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EX-SITU Research team

Extreme Interaction

  • Leader : Wendy Mackay
  • Type : team
  • Research center(s) : Saclay
  • Field : Perception, Cognition and Interaction
  • Theme : Interaction and visualization
  • Inria teams are typically groups of researchers working on the definition of a common project, and objectives, with the goal to arrive at the creation of a project-team. Such project-teams may include other partners (universities or research institutions)

Team presentation

The ex)situ group project seeks to create a new generation of interactive environments as an alternative to the current generation of desktop environments, ultimately to create a unified theory of interaction. We build upon the advances made by the former |in|Situ| group project, by deepening our understanding of interaction as a phenomenon, especially through our theoretical work on instrumental interaction and co-adaptive systems. We continue to develop novel interaction techniques, new tools to generate these techniques, and new methods to enhance the process of designing and using interactive systems. 

We work with extreme users, especially the creative professionals who push the limits of interactive systems and in so doing, teach us new possibilities as well as how to address new constraints. We also explore extreme environments, where multiple users interact with devices of all sizes, from tiny wearables to interactive rooms. To be successful, we must accommodate the vast diversity of interactive devices and software, in a form that is comprehensible, learnable, and appropriable by both novice and expert users.

Research themes

Fundamentals of Interaction: What are the actionable principles of a unified theory of interaction?

We develop concepts, methods and tools at three levels: the developer level, with new architectures and programming languages that promote openness for interaction through interoperability, the designer level, with new prototyping tools for creative and extreme prototyping, and the end-user perspective, with new configurable and co-adaptive systems.

Human-Computer Partnerships: How can we support reciprocal co-adaption between users and interactive systems?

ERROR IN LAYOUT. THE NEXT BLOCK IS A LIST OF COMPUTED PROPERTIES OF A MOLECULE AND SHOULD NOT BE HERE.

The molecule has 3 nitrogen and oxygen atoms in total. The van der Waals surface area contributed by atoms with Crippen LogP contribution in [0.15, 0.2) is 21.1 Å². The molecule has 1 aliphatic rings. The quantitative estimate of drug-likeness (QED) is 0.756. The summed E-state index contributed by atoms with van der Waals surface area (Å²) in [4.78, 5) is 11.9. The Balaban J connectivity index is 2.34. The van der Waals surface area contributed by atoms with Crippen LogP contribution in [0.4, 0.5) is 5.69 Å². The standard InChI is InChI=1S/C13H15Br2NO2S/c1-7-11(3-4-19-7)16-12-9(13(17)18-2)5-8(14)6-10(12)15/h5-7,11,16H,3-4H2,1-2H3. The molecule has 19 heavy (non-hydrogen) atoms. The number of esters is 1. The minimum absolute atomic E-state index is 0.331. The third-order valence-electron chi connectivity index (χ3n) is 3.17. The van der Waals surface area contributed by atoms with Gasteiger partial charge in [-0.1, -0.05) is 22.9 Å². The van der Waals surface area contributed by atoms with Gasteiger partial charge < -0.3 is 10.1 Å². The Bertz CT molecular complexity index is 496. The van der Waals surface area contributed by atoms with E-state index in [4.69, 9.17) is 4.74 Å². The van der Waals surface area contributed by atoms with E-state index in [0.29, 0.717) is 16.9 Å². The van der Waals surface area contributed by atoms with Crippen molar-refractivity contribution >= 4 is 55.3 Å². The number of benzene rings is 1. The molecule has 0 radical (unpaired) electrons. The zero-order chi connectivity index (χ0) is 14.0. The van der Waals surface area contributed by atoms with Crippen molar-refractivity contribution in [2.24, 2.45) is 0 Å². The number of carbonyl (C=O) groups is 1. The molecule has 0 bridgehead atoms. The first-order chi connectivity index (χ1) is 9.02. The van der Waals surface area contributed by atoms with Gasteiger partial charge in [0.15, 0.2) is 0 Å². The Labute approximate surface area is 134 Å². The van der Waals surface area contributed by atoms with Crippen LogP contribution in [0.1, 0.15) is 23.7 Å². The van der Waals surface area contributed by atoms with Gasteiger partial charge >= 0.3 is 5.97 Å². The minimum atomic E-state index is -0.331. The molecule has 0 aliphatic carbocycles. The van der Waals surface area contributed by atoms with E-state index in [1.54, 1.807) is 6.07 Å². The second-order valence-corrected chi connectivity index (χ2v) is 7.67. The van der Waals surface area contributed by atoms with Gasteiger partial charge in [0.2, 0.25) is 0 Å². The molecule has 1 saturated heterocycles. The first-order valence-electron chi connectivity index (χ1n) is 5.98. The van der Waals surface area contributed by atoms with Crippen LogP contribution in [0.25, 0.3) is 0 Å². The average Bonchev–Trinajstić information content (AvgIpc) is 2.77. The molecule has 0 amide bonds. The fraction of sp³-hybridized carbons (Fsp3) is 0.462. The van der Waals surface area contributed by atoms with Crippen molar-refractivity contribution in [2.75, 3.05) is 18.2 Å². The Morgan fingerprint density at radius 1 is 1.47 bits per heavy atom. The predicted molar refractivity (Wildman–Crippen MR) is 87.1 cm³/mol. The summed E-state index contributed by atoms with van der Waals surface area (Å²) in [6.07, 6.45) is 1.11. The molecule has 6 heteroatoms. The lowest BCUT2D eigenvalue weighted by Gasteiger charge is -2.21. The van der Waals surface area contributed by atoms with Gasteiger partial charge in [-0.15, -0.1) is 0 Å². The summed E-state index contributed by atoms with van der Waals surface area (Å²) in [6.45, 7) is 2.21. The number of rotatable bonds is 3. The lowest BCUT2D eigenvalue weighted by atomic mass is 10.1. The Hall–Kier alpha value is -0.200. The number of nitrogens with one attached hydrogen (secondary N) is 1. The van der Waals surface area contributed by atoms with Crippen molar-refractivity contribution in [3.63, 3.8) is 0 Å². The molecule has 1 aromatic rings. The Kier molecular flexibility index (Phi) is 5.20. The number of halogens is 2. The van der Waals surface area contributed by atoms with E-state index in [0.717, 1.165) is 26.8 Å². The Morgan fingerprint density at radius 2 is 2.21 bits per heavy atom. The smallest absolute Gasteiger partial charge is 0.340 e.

We combine techniques from Human-Computer Interaction,  and Machine Learning to augment human capablities. We explore the various aspects of reciprocal co-adaptation, in which the human user both adapts to the computer, but also adapts or appropriates it; and the computer both learns from and adapts to the user, and also adapts to provide new opportunities for the user.

Creativity: How to support creative professionals in the early phases of the design process?

Using a participatory design approach, we observe and work with creative professionals who push the limits of interactive technology. Our studies of these extreme users allows us to obtain empirical grounding for the theoretical concepts of instrumental interaction, information substrates and reciprocal co-adaption. Our results directly influence the design of tools to support creative activity, first for expert users, then simplified and generatlized for non-specialists and non-professional users.

Collaboration: How to support co-located and remote collaboration among expert users?

We are interested in exploring new ways to support collaborative interaction, especially within and across large interactive spaces, such as those of the Digiscope network. Our work moves beyond the direct copy and exchange of information to a much more integrated level of sharing for both co-located and remote users.

International and industrial relations

Equipe Associée DECIBel, with UC Berkeley, USA

Collaborations with University of Aarhus, Google, Goldsmiths College, UC San Diego, University of British Columbia, McGill University

Keywords: Interactive systems Human-computer partnerships Collaboration Creativity Co-adaptive systems Instruments Substrates